PBOL'S THEATRE WEEK IN REVIEW, May 4-10: Nom-inal Value

ICYMI   PBOL'S THEATRE WEEK IN REVIEW, May 4-10: Nom-inal Value The 2002 Tony Nominating Committee distributed its honors on May 6 with a fairly even hand, leaving most Broadway folks fairly happy, few actually ecstatic and, most importantly, spurring no sizable dust-ups. The nominations did have, as always, some repercussions. Unlike recent years, the announcement of the anointed did not result in a raft of closings; last year, three shows bereft of Tony nods announced there closing dates with hours of discovering they were not among the heavily nominated. This year, only the struggling solo Simon Callow show The Mystery of Charles Dickens chose to make a quit exit.

The 2002 Tony Nominating Committee distributed its honors on May 6 with a fairly even hand, leaving most Broadway folks fairly happy, few actually ecstatic and, most importantly, spurring no sizable dust-ups. The nominations did have, as always, some repercussions. Unlike recent years, the announcement of the anointed did not result in a raft of closings; last year, three shows bereft of Tony nods announced there closing dates with hours of discovering they were not among the heavily nominated. This year, only the struggling solo Simon Callow show The Mystery of Charles Dickens chose to make a quit exit.

The other effects of the Tony nominations were subtler. Thoroughly Modern Millie, with chances to win in 11 categories, has suddenly become the musical to beat. Into the Woods, perhaps encouraged by its 10 nominations, revealed plans for a national tour in 2003. Fortune's Fool, which snuck into town a couple months ago, is starting to look like the sleeper hit of the season. It won three nominations (best actor in a play, best featured actor in a play and best play) and stands three very good chances at victory.

Perhaps the only controversy to emerge from the list of nominees was the Tonys' failure to nominate The Goat, or Who Is Sylvia?'s Bill Pullman in the best actor in a play category. Many thought Pullman a cinch for at least a nomination. Still, others admitted his was a tough category, with more then enough contenders vying for the five slots.

If the creative team behind The Goat were blue over Pullman's omission, they didn't mope for long. On May 7, the New York Drama Critics Circle—traditionally, one of the most respectable prize-giving bodies in the theatre—awarded the Edward Albee work its best play award. No musical was similarly distinguished.

The main producer of The Goat is Elizabeth I. McCann, who also happens to be the producer of the 2002 Tony Awards. Busy lady, but not busy enough that she can't find time to respond to her attackers. (This is the woman, you'll recall, who fought the New York Times review of her show The Smell of the Kill by taking out an ad assailing the notice in the Gray Lady's very pages.) After reading New York Post columnist Michael Riedel's May 3 column—in which he dressed down the Tony Awards, saying they are no longer being about "excellence" and that the organization was honoring a season that wasn't very good—McCann shot off a letter arguing (surprise) that the Tonys were indeed about excellence and that the season was quite good after all. Riedel used his column to reprint much of the letter. As for special Tonys, selected for honors this year are two great veterans: actress Julie Harris and producer Robert Whitehead.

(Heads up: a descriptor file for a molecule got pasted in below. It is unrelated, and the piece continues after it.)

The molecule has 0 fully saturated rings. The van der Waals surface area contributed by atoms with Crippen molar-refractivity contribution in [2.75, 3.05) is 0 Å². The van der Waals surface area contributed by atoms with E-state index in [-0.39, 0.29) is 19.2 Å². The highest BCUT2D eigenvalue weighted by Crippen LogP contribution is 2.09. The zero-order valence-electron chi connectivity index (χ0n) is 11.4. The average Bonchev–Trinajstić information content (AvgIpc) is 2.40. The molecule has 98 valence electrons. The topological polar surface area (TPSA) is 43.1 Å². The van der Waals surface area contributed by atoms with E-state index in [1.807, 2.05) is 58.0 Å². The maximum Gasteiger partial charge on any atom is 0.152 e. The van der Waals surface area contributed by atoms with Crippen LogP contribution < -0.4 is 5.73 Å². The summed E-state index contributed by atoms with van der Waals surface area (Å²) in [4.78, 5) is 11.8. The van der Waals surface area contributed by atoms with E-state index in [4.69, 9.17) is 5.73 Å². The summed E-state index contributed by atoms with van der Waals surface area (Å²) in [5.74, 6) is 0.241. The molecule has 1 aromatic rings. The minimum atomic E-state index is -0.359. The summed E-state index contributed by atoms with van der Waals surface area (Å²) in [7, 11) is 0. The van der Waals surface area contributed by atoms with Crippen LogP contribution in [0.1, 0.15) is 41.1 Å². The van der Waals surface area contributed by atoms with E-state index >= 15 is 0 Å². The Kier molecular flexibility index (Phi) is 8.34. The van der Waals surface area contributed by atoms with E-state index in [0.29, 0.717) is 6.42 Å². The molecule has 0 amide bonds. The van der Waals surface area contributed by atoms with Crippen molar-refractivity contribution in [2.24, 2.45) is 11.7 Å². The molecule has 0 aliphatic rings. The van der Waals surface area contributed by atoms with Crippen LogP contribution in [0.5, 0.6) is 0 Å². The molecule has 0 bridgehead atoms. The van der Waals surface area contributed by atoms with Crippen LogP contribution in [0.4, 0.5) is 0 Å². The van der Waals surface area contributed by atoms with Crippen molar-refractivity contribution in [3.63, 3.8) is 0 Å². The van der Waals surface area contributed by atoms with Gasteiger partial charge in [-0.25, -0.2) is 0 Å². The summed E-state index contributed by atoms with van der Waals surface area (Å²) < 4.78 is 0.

While all of the above was going on, the cast of one Tony-nominated show, Mamma Mia!, found out it was not performing in the Winter Garden Theatre anymore, but rather in the Cadillac Winter Garden Theatre. Following the example of the Ford Center for the Performing Arts and the American Airlines Theatre, The Shubert Organization sold the naming rights to the 91-year-old Winter Garden Theatre to Cadillac, a division of General Motors. The Cadillac name already emblazoned on a Chicago theatre, the Cadillac Palace. Cadillac would not specify how much it had paid for the naming rights except to say it was a "multi-million-dollar, multi-year deal."

Barely noticed above all the din of awards season, a few new plays by important dramatists were seen on some of New York's smaller stages. John Guare's A Few Stout Individuals continued in previews at the Signature Theatre Company. This Thing of Darkness, the new drama co-written by Craig Lucas and David Schuler, began performances at the Atlantic Theatre Company. Boy and Girls, the latest from Tom Donaghy, worked toward a May 28 opening at Playwrights Horizons. And the venerable old Ensemble Studio Theatre's One Act Marathon launched its 25th anniversary season. The first four featured plays (of the usual 12) are Lark by Romulus Linney, Why I Followed You by Lisa-Maria Radano, Reunions by Billy Aronson and Salvage Baas by Brian Silberman.

Across the sea—and having no difficulty whatsoever earning press—was David Auburn's Proof. The play began performances at the Donmar Warehouse, its worldwide notoriety boosted a bit more by the presence of Gwyneth Paltrow in the lead role. Paltrow, it was revealed, will play the part in the upcoming film, as well.

If you want to see stars over here, line-up for Twelfth Night in Central Park. Joining the already announced Julia Stiles as Viola, Kristen Johnston as Maria and Michael Stuhlbarg as Sir Andrew Aguecheek, will be Morning's at Seven's Christopher Lloyd as Malvolio, Zach Braff of TV's "Scrubs" as Sebastian, Oliver Platt of TV's "The West Wing" as Sir Toby Belch, Jimmy Smits of "L.A. Law" and "NYPD Blue" as Duke Orsino and Kathryn Meisle as Olivia.